Stormont may not return if it collapses this time, SDLP and UUP warn
Devolution may never return to Northern Ireland if powersharing collapses again, the SDLP and UUP have warned.
SDLP leader Colum Eastwood accused the DUP and Sinn Féin of turning Stormont into a “soap opera” amid the latest stand over the renomination of the first and deputy first ministers.
“I fear if this place comes down this time, it won’t come back,” Mr Eastwood told a Stormont press conference.
“Does anybody really want Boris Johnson dealing with our health crisis? Does anybody think Matt Hancock is the right man to sort out the issues in Northern Ireland? I for one don’t.
“And it’s about time these two parties stopped thinking about themselves and looking after their own interests and started thinking about the public out there. People are sick of it.
“We’re still going through a pandemic and waiting lists are out of control. What are they going to do about it? Stop all the messing, nominate a first minister and a deputy first minister and let’s get on with delivering all of those things in NDNA (New Decade, New Approach) and all the other things that people want us to deal with.”
Also addressing reporters in Parliament Buildings, UUP leader Doug Beattie said he feared some politicians wanted the institutions to fall and the return of direct rule from London.
“I don’t think it’s something that people should be wishing for,” he said.
“Because once Stormont collapses, it’s going to be incredibly hard to get it back up and running again, if we ever will do.”
Mr Beattie urged the DUP and Sinn Féin to show maturity and reach an agreement.
He highlighted that the next phase of Covid-19 relaxations in Northern Ireland will not be able to be signed off by the Executive as scheduled on Thursday June 17 if nominations do not happen before then.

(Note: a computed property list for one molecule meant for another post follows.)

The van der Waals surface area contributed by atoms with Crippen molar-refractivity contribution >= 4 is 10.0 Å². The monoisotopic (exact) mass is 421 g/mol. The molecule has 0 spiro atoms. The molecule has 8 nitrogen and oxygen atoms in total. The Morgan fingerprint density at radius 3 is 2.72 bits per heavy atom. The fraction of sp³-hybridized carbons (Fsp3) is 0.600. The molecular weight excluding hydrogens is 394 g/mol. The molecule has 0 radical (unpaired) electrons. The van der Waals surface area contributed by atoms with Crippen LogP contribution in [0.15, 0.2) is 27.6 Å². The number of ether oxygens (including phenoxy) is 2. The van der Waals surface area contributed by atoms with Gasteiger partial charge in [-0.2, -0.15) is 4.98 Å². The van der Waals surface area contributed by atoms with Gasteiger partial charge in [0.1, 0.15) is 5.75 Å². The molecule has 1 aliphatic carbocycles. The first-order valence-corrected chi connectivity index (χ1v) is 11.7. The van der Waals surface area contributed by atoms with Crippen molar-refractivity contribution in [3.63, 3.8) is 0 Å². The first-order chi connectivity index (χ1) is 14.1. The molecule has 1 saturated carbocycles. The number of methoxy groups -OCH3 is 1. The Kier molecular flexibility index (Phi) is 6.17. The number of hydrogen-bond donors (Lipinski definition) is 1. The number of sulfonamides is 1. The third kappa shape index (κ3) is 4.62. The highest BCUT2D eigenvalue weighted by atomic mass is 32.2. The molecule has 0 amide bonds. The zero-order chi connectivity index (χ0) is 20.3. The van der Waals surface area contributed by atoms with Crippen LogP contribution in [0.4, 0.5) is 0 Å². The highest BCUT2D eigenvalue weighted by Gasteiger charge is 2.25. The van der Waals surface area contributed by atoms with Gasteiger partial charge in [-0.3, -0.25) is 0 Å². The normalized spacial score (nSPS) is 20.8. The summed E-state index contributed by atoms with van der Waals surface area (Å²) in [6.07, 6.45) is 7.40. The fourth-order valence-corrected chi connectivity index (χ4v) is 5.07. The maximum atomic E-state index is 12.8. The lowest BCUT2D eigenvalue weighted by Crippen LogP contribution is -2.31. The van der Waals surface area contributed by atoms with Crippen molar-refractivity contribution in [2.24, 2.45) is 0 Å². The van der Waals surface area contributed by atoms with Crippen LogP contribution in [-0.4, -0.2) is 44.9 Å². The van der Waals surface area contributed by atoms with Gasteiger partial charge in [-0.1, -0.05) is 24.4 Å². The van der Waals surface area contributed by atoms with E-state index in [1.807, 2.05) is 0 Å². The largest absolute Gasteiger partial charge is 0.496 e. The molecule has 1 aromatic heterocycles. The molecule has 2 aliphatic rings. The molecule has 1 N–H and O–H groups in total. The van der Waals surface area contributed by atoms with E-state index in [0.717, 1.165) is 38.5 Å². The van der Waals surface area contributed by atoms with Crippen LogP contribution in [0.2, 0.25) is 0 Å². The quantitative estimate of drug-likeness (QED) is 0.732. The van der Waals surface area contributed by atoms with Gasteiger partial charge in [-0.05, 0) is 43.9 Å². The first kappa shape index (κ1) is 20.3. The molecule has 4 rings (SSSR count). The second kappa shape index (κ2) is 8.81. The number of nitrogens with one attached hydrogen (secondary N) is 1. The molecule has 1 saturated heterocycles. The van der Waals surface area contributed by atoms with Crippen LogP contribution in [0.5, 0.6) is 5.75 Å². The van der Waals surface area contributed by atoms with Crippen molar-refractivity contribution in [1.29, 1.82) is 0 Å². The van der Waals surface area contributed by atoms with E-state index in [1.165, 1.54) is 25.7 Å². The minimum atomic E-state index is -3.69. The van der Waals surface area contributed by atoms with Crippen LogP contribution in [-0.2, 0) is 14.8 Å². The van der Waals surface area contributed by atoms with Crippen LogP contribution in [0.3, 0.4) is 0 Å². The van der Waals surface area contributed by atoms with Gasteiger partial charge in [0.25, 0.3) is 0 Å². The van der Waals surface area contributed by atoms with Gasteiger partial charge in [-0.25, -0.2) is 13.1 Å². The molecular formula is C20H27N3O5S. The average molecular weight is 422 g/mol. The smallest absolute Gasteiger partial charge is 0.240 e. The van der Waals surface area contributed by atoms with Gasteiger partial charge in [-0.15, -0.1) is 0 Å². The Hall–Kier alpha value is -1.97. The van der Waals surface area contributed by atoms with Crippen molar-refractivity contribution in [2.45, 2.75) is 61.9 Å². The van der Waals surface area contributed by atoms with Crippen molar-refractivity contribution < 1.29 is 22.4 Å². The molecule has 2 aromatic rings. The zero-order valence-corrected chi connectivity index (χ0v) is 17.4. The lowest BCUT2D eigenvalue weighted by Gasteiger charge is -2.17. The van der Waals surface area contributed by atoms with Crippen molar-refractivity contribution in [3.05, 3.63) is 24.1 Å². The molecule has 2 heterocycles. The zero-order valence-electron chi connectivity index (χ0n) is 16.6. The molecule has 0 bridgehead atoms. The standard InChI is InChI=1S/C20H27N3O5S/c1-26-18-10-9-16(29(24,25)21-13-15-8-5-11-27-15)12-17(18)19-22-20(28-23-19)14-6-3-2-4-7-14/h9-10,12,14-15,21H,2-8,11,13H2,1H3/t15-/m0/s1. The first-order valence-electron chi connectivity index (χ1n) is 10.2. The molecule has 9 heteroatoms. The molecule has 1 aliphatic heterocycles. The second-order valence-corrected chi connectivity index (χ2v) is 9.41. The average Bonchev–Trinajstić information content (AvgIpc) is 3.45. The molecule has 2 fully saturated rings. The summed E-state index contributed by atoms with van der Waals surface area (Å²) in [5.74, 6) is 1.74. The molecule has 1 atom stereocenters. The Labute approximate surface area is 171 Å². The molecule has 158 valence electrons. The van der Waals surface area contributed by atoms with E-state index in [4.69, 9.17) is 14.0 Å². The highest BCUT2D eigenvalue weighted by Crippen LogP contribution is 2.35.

“If they have to lock themselves in a room, close the doors, and thrash this out until they get a solution, then that is exactly what they have to do for all of the people here,” said Mr Beattie.
“I suppose it’s like everything here in northern politics – for some reason, there always has to be a winner and there always has to be a loser.
“And what we’re saying is find the centre ground here, find something that we can all coalesce around and try and get this thing moving, so nobody has to just give without receiving here.”
Alliance Party deputy leader Stephen Farry said there was an onus on all the Executive parties to publicly commit to implementing all outstanding aspects of the New Decade, New Approach deal.
“The standoff may be between DUP and Sinn Féin, but all five Executive parties should be making clear that expect NDNA commitments to be delivered in a timely manner,” he tweeted.
Traditional Unionist Voice leader Jim Allister said the impasse highlighted the “absurdity” of the powersharing structures.
He accused Sinn Féin of engaging in “ransom politics” and treating DUP leader Edwin Poots like a “small boy”.
“The ransom price for Edwin Poots is to give in on their preposterous Irish language demands,” he told reporters at Stormont.
“So it’s a test of Edwin Poots. Is he going to be not just spoken to as a small boy by Sinn Fein, but is he also going to do their bidding? That’s the test for him.”